Chemistry Blog

Apr 14

A letter from a chemist to homeopaths



Dear Homeopaths,

Homeopathy awareness week is here again. And I’ve got some questions about this most popular of alternative therapies. The answers to which I’d very much like to be aware of.

Homeopathy, as I understand it (please correct me if I’m wrong), is based on a idea that ‘like cures like’. So if your hayfever causes runny eyes then onions may be be able to help (because onions cause similar symptoms). Or maybe you suffer from insomnia, in which case caffeine may be the solution. However a cup of strong coffee is likely to keep you wide awake. So you get around this through massive dilutions. This way, you claim, the beneficial effects are retained whilst the unpleasant side-effects are removed. 

Now before we go any further let’s make sure I understand the dilution process, again using the caffeine example. You might start with a solution of caffeine that’s about the same concentration as coffee. Then you perform a 1 in 100 dilution. The solution is shaken, often by hitting it against a leather bound surface (a process known as succussion). The result is known as a 1C solution. You perform another dilution, shake etc. resulting in a 2C solution. The process continues often 30 or more times. The net result is a solution that will not contain a single molecule of the original. In fact it might be the equivalent of diluting the cup of coffee in sphere of water the size of the solar system.

So far I hope we can agree. But it seems rather unlikely, to me, that this process might result in an effective remedy. Although you have explanations e.g. ‘water is capable of storing information relating to substances with which it has previously been in contact’. Or to put it another way the water can remember what was diluted in it.

There is no sound scientific evidence that water has any such memory storage capacity. However, homeopaths often tell scientist that we should be more open minded and not to be so wedded to the dogma that we have been taught. So here I am, putting my education and experience in chemistry to one side for a moment.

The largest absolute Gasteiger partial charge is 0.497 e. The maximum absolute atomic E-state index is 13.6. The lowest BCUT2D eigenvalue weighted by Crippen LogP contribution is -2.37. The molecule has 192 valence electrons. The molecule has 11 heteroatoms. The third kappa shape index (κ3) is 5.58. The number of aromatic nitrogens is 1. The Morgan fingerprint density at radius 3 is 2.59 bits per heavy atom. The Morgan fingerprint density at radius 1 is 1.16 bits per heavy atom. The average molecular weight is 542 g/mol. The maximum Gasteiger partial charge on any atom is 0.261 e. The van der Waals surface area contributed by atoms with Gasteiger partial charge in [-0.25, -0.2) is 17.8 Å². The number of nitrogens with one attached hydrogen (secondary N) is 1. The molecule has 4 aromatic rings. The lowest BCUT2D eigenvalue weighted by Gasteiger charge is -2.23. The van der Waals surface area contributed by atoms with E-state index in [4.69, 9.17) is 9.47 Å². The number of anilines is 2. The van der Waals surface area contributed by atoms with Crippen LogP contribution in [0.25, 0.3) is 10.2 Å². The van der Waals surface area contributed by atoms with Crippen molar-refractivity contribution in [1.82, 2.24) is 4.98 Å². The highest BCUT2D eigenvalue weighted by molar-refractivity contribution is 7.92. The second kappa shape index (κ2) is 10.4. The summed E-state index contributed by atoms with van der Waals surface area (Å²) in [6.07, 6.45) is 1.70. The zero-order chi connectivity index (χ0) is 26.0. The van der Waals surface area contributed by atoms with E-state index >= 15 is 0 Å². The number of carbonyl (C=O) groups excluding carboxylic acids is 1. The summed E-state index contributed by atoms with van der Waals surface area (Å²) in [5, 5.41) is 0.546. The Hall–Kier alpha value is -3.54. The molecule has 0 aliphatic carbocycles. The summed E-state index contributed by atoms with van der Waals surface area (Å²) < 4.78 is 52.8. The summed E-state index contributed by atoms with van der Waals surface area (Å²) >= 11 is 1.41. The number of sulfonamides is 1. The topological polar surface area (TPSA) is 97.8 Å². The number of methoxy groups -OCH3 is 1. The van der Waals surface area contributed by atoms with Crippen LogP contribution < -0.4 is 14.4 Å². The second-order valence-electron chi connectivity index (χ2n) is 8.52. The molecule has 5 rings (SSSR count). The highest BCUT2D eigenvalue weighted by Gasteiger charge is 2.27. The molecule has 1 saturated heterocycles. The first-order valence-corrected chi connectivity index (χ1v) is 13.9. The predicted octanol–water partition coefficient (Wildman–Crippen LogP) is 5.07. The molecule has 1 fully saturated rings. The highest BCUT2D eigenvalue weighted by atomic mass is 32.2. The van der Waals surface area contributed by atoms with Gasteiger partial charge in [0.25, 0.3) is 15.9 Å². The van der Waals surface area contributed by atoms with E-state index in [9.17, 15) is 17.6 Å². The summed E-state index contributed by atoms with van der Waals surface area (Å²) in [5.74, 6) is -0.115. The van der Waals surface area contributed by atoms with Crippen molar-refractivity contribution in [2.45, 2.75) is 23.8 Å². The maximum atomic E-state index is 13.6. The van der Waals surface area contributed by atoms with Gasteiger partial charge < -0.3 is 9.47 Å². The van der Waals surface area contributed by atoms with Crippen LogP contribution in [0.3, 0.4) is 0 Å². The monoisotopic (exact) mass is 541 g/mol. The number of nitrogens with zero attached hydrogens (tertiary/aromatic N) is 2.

Nevertheless, even without everything that chemistry might tell me, I’m still left with what seems to be some logical holes in your therapy.  Hence my questions for you, and I really am interested in the answers.

How come the water remembers the starting substance (e.g. the caffeine) but not impurities?

The gold standard for water purity (used by analytical chemists, but not homeopaths) is just 10 parts impurity to 1 billion parts water. The concentration of these impurities is equivalent to a 4C solution. So in dilutions made beyond this point the impurities will outnumber the original substance. How then can the homeopathic solution know which molecules it is supposed to store information about?

How do you make an oxygen based homeopathic remedy?

There appear to be quite a few remedies based on oxygen. But oxygen from the air will continually dissolve in the water you use to dilute your solutions. So how do you actually manage to make a 30C dilution of oxygen, when at every step along the way you are just adding more of it to your remedy?  

How is the power of a remedy transferred from water to a dry pill?

You make pills by dropping a water remedy onto a sugar tablet and then drying it. How is the stored information (supposedly in the water) retained in the pill after the water has evaporated?

Why can’t I find a homeopathic contraceptive?

I looked and you don’t seem to make or sell any.

If the potency of a remedy increases the more it gets diluted why can this never be perceived as a strong taste?

If a remedy is to work then it must interact with our biology. Why does this never manifest to our sense of taste?

Why was homeopathy so ineffectual at combating infectious diseases before the advent of vaccines?

Your theme for this years homeopathy awareness week is infectious disease. Vaccinations have reduced the spread of infectious diseases to a tiny fraction of what they once were. Homeopathy was around long before most vaccinations were commonplace, so why did it fail to reduce the incidents of infectious diseases?